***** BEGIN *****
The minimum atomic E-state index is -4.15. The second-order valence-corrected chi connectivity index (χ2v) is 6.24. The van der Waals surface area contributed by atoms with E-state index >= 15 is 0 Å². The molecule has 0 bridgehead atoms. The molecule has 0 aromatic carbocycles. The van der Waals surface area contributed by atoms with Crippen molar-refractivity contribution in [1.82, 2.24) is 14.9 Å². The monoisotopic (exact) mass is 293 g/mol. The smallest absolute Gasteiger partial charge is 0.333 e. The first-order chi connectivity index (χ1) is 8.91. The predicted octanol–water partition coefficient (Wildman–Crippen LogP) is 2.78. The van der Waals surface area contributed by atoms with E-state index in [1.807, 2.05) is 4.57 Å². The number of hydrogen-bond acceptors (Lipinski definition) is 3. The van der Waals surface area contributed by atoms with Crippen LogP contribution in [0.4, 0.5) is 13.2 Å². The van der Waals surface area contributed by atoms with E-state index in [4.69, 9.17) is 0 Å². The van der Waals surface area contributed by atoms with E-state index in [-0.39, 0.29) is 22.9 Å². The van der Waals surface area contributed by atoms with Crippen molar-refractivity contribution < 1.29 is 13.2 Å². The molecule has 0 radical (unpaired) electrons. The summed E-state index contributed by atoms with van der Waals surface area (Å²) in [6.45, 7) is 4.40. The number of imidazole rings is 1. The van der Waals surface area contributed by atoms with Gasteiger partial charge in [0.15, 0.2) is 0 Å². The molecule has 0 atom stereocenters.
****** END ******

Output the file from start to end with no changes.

The minimum atomic E-state index is -4.15. The second-order valence-corrected chi connectivity index (χ2v) is 6.24. The van der Waals surface area contributed by atoms with E-state index >= 15 is 0 Å². The molecule has 0 bridgehead atoms. The molecule has 0 aromatic carbocycles. The van der Waals surface area contributed by atoms with Crippen molar-refractivity contribution in [1.82, 2.24) is 14.9 Å². The monoisotopic (exact) mass is 293 g/mol. The smallest absolute Gasteiger partial charge is 0.333 e. The first-order chi connectivity index (χ1) is 8.91. The predicted octanol–water partition coefficient (Wildman–Crippen LogP) is 2.78. The van der Waals surface area contributed by atoms with E-state index in [1.807, 2.05) is 4.57 Å². The number of hydrogen-bond acceptors (Lipinski definition) is 3. The van der Waals surface area contributed by atoms with Crippen LogP contribution in [0.4, 0.5) is 13.2 Å². The van der Waals surface area contributed by atoms with E-state index in [4.69, 9.17) is 0 Å². The van der Waals surface area contributed by atoms with E-state index in [-0.39, 0.29) is 22.9 Å². The van der Waals surface area contributed by atoms with Crippen molar-refractivity contribution < 1.29 is 13.2 Å². The molecule has 0 radical (unpaired) electrons. The summed E-state index contributed by atoms with van der Waals surface area (Å²) in [6.45, 7) is 4.40. The number of imidazole rings is 1. The van der Waals surface area contributed by atoms with Gasteiger partial charge in [0.15, 0.2) is 0 Å². The molecule has 0 atom stereocenters.